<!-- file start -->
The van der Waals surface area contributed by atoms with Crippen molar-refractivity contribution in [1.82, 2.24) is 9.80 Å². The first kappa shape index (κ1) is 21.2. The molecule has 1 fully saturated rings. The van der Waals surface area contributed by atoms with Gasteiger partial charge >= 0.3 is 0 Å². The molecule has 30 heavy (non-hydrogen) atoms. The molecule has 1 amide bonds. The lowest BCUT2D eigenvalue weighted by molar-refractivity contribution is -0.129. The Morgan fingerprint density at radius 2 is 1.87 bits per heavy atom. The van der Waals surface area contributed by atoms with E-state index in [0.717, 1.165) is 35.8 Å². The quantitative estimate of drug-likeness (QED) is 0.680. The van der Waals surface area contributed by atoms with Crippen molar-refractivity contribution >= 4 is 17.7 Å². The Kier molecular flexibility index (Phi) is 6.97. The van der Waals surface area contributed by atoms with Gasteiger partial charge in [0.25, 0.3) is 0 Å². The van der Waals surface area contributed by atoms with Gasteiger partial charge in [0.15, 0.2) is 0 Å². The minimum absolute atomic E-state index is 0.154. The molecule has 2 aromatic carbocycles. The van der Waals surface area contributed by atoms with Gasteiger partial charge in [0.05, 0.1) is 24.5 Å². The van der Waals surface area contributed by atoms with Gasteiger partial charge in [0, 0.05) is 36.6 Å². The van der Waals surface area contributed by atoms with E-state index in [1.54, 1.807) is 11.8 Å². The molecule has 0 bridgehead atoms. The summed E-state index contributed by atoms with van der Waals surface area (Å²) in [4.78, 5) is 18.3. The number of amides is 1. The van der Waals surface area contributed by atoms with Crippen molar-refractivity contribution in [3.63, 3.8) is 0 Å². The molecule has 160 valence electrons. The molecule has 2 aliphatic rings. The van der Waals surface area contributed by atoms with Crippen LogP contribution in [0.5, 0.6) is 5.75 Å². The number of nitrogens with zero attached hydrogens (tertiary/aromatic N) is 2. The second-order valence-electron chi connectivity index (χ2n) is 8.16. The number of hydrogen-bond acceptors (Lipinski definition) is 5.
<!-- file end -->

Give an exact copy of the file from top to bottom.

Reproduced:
The van der Waals surface area contributed by atoms with Crippen molar-refractivity contribution in [1.82, 2.24) is 9.80 Å². The first kappa shape index (κ1) is 21.2. The molecule has 1 fully saturated rings. The van der Waals surface area contributed by atoms with Gasteiger partial charge >= 0.3 is 0 Å². The molecule has 30 heavy (non-hydrogen) atoms. The molecule has 1 amide bonds. The lowest BCUT2D eigenvalue weighted by molar-refractivity contribution is -0.129. The Morgan fingerprint density at radius 2 is 1.87 bits per heavy atom. The van der Waals surface area contributed by atoms with E-state index in [0.717, 1.165) is 35.8 Å². The quantitative estimate of drug-likeness (QED) is 0.680. The van der Waals surface area contributed by atoms with Crippen molar-refractivity contribution >= 4 is 17.7 Å². The Kier molecular flexibility index (Phi) is 6.97. The van der Waals surface area contributed by atoms with Gasteiger partial charge in [0.25, 0.3) is 0 Å². The van der Waals surface area contributed by atoms with Gasteiger partial charge in [0.15, 0.2) is 0 Å². The minimum absolute atomic E-state index is 0.154. The molecule has 2 aromatic carbocycles. The van der Waals surface area contributed by atoms with Gasteiger partial charge in [0.05, 0.1) is 24.5 Å². The van der Waals surface area contributed by atoms with Gasteiger partial charge in [0, 0.05) is 36.6 Å². The van der Waals surface area contributed by atoms with E-state index in [1.54, 1.807) is 11.8 Å². The molecule has 0 bridgehead atoms. The summed E-state index contributed by atoms with van der Waals surface area (Å²) in [4.78, 5) is 18.3. The number of amides is 1. The van der Waals surface area contributed by atoms with Crippen molar-refractivity contribution in [3.63, 3.8) is 0 Å². The molecule has 160 valence electrons. The molecule has 2 aliphatic rings. The van der Waals surface area contributed by atoms with Crippen LogP contribution in [0.5, 0.6) is 5.75 Å². The number of nitrogens with zero attached hydrogens (tertiary/aromatic N) is 2. The second-order valence-electron chi connectivity index (χ2n) is 8.16. The number of hydrogen-bond acceptors (Lipinski definition) is 5.